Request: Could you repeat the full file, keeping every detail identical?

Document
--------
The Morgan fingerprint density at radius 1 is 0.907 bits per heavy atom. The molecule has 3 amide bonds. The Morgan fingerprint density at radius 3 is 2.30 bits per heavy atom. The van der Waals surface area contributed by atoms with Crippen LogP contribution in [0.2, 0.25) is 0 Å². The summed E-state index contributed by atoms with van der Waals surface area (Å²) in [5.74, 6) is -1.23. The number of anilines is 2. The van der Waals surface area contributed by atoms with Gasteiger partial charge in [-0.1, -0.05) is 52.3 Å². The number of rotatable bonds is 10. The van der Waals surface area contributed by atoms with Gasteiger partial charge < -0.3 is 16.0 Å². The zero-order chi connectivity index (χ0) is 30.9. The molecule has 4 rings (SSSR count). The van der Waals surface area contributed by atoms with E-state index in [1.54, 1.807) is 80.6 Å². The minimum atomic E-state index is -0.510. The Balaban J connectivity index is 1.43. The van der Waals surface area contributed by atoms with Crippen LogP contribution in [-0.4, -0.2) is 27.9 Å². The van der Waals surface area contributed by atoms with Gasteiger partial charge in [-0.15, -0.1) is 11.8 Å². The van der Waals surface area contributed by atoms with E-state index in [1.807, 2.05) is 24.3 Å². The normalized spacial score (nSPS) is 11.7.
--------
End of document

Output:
The Morgan fingerprint density at radius 1 is 0.907 bits per heavy atom. The molecule has 3 amide bonds. The Morgan fingerprint density at radius 3 is 2.30 bits per heavy atom. The van der Waals surface area contributed by atoms with Crippen LogP contribution in [0.2, 0.25) is 0 Å². The summed E-state index contributed by atoms with van der Waals surface area (Å²) in [5.74, 6) is -1.23. The number of anilines is 2. The van der Waals surface area contributed by atoms with Gasteiger partial charge in [-0.1, -0.05) is 52.3 Å². The number of rotatable bonds is 10. The van der Waals surface area contributed by atoms with Gasteiger partial charge < -0.3 is 16.0 Å². The zero-order chi connectivity index (χ0) is 30.9. The molecule has 4 rings (SSSR count). The van der Waals surface area contributed by atoms with E-state index in [1.54, 1.807) is 80.6 Å². The minimum atomic E-state index is -0.510. The Balaban J connectivity index is 1.43. The van der Waals surface area contributed by atoms with Crippen LogP contribution in [-0.4, -0.2) is 27.9 Å². The van der Waals surface area contributed by atoms with Gasteiger partial charge in [-0.15, -0.1) is 11.8 Å². The van der Waals surface area contributed by atoms with E-state index in [1.807, 2.05) is 24.3 Å². The normalized spacial score (nSPS) is 11.7.